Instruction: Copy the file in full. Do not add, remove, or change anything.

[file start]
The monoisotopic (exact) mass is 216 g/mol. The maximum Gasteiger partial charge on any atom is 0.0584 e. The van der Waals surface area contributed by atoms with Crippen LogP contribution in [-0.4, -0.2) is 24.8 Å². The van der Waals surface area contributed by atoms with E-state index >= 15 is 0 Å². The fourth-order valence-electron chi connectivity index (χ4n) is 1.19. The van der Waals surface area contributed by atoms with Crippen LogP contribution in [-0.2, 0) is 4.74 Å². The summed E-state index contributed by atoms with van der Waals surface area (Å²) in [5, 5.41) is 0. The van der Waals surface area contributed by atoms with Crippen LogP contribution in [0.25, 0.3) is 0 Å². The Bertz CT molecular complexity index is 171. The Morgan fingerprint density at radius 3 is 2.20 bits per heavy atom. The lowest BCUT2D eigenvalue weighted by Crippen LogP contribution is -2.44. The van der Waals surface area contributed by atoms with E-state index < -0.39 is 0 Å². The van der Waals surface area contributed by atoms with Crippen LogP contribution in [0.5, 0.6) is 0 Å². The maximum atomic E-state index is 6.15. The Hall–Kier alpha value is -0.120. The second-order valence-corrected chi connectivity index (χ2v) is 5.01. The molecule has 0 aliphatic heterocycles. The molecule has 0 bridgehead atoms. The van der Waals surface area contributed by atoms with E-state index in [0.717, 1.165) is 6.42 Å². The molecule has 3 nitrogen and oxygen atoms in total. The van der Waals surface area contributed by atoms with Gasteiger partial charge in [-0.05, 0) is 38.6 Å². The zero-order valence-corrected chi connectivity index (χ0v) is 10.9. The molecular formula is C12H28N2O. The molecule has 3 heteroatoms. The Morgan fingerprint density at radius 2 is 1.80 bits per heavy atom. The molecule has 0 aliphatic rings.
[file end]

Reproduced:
The monoisotopic (exact) mass is 216 g/mol. The maximum Gasteiger partial charge on any atom is 0.0584 e. The van der Waals surface area contributed by atoms with Crippen LogP contribution in [-0.4, -0.2) is 24.8 Å². The van der Waals surface area contributed by atoms with E-state index >= 15 is 0 Å². The fourth-order valence-electron chi connectivity index (χ4n) is 1.19. The van der Waals surface area contributed by atoms with Crippen LogP contribution in [-0.2, 0) is 4.74 Å². The summed E-state index contributed by atoms with van der Waals surface area (Å²) in [5, 5.41) is 0. The van der Waals surface area contributed by atoms with Crippen LogP contribution in [0.25, 0.3) is 0 Å². The Bertz CT molecular complexity index is 171. The Morgan fingerprint density at radius 3 is 2.20 bits per heavy atom. The lowest BCUT2D eigenvalue weighted by Crippen LogP contribution is -2.44. The van der Waals surface area contributed by atoms with E-state index < -0.39 is 0 Å². The van der Waals surface area contributed by atoms with Crippen LogP contribution in [0.5, 0.6) is 0 Å². The maximum atomic E-state index is 6.15. The Hall–Kier alpha value is -0.120. The second-order valence-corrected chi connectivity index (χ2v) is 5.01. The molecule has 0 aliphatic heterocycles. The molecule has 0 bridgehead atoms. The van der Waals surface area contributed by atoms with E-state index in [0.717, 1.165) is 6.42 Å². The molecule has 3 nitrogen and oxygen atoms in total. The van der Waals surface area contributed by atoms with Gasteiger partial charge in [-0.05, 0) is 38.6 Å². The zero-order valence-corrected chi connectivity index (χ0v) is 10.9. The molecular formula is C12H28N2O. The molecule has 3 heteroatoms. The Morgan fingerprint density at radius 2 is 1.80 bits per heavy atom. The molecule has 0 aliphatic rings.